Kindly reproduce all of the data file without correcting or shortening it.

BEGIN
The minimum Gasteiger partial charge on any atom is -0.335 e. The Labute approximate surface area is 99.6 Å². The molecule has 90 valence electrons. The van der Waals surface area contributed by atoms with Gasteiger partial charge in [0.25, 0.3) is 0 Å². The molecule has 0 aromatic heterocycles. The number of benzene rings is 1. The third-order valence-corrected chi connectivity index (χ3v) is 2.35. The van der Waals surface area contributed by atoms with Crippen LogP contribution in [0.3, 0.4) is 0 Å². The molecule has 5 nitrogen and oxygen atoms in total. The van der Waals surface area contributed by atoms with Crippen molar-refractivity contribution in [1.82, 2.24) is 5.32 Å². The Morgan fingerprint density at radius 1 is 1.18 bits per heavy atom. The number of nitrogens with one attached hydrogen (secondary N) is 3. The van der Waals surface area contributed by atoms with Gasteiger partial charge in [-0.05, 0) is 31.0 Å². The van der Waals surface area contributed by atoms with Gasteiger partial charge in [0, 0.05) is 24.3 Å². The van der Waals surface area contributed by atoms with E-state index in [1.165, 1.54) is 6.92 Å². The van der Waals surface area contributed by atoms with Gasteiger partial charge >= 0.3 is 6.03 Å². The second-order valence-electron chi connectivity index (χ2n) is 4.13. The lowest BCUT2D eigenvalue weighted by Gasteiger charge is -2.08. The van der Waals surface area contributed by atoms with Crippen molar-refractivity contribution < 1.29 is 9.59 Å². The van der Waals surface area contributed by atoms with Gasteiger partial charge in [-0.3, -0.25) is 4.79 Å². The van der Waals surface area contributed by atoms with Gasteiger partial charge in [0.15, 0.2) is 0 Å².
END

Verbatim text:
The minimum Gasteiger partial charge on any atom is -0.335 e. The Labute approximate surface area is 99.6 Å². The molecule has 90 valence electrons. The van der Waals surface area contributed by atoms with Gasteiger partial charge in [0.25, 0.3) is 0 Å². The molecule has 0 aromatic heterocycles. The number of benzene rings is 1. The third-order valence-corrected chi connectivity index (χ3v) is 2.35. The van der Waals surface area contributed by atoms with Crippen LogP contribution in [0.3, 0.4) is 0 Å². The molecule has 5 nitrogen and oxygen atoms in total. The van der Waals surface area contributed by atoms with Crippen molar-refractivity contribution in [1.82, 2.24) is 5.32 Å². The Morgan fingerprint density at radius 1 is 1.18 bits per heavy atom. The number of nitrogens with one attached hydrogen (secondary N) is 3. The van der Waals surface area contributed by atoms with Gasteiger partial charge in [-0.05, 0) is 31.0 Å². The van der Waals surface area contributed by atoms with Gasteiger partial charge in [0, 0.05) is 24.3 Å². The van der Waals surface area contributed by atoms with E-state index in [1.165, 1.54) is 6.92 Å². The van der Waals surface area contributed by atoms with Gasteiger partial charge >= 0.3 is 6.03 Å². The second-order valence-electron chi connectivity index (χ2n) is 4.13. The lowest BCUT2D eigenvalue weighted by Gasteiger charge is -2.08. The van der Waals surface area contributed by atoms with Crippen molar-refractivity contribution < 1.29 is 9.59 Å². The van der Waals surface area contributed by atoms with Gasteiger partial charge in [-0.3, -0.25) is 4.79 Å². The van der Waals surface area contributed by atoms with Gasteiger partial charge in [0.15, 0.2) is 0 Å².